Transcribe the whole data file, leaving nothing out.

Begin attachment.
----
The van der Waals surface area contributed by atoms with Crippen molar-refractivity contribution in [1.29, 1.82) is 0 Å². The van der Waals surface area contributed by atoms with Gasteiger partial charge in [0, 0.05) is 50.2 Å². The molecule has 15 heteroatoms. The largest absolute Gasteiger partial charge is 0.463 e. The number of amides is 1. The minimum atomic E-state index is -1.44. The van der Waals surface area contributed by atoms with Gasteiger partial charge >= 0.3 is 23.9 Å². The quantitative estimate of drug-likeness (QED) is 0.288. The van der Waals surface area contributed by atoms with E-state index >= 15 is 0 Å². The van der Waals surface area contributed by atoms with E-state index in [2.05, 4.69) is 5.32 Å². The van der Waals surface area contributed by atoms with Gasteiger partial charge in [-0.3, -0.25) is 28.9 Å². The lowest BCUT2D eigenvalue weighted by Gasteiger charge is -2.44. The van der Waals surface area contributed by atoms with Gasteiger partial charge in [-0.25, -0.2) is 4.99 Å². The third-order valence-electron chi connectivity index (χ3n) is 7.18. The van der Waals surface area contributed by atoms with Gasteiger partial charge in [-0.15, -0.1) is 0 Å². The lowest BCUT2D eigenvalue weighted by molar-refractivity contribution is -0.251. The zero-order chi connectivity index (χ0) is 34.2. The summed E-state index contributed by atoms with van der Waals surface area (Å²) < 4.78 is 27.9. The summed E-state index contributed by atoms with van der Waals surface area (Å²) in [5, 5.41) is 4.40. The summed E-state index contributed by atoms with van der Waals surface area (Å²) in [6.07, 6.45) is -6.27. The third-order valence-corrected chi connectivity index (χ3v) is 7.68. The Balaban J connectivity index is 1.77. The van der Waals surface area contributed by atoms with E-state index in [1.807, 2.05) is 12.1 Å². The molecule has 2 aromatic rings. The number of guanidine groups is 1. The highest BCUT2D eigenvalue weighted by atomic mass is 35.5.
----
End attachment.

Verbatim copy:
The van der Waals surface area contributed by atoms with Crippen molar-refractivity contribution in [1.29, 1.82) is 0 Å². The van der Waals surface area contributed by atoms with Gasteiger partial charge in [0, 0.05) is 50.2 Å². The molecule has 15 heteroatoms. The largest absolute Gasteiger partial charge is 0.463 e. The number of amides is 1. The minimum atomic E-state index is -1.44. The van der Waals surface area contributed by atoms with Gasteiger partial charge >= 0.3 is 23.9 Å². The quantitative estimate of drug-likeness (QED) is 0.288. The van der Waals surface area contributed by atoms with E-state index >= 15 is 0 Å². The van der Waals surface area contributed by atoms with E-state index in [2.05, 4.69) is 5.32 Å². The van der Waals surface area contributed by atoms with Gasteiger partial charge in [-0.3, -0.25) is 28.9 Å². The lowest BCUT2D eigenvalue weighted by Gasteiger charge is -2.44. The van der Waals surface area contributed by atoms with Gasteiger partial charge in [-0.25, -0.2) is 4.99 Å². The third-order valence-electron chi connectivity index (χ3n) is 7.18. The van der Waals surface area contributed by atoms with Gasteiger partial charge in [-0.15, -0.1) is 0 Å². The lowest BCUT2D eigenvalue weighted by molar-refractivity contribution is -0.251. The zero-order chi connectivity index (χ0) is 34.2. The summed E-state index contributed by atoms with van der Waals surface area (Å²) < 4.78 is 27.9. The summed E-state index contributed by atoms with van der Waals surface area (Å²) in [5, 5.41) is 4.40. The summed E-state index contributed by atoms with van der Waals surface area (Å²) in [6.07, 6.45) is -6.27. The third-order valence-corrected chi connectivity index (χ3v) is 7.68. The Balaban J connectivity index is 1.77. The van der Waals surface area contributed by atoms with E-state index in [1.807, 2.05) is 12.1 Å². The molecule has 2 aromatic rings. The number of guanidine groups is 1. The highest BCUT2D eigenvalue weighted by atomic mass is 35.5.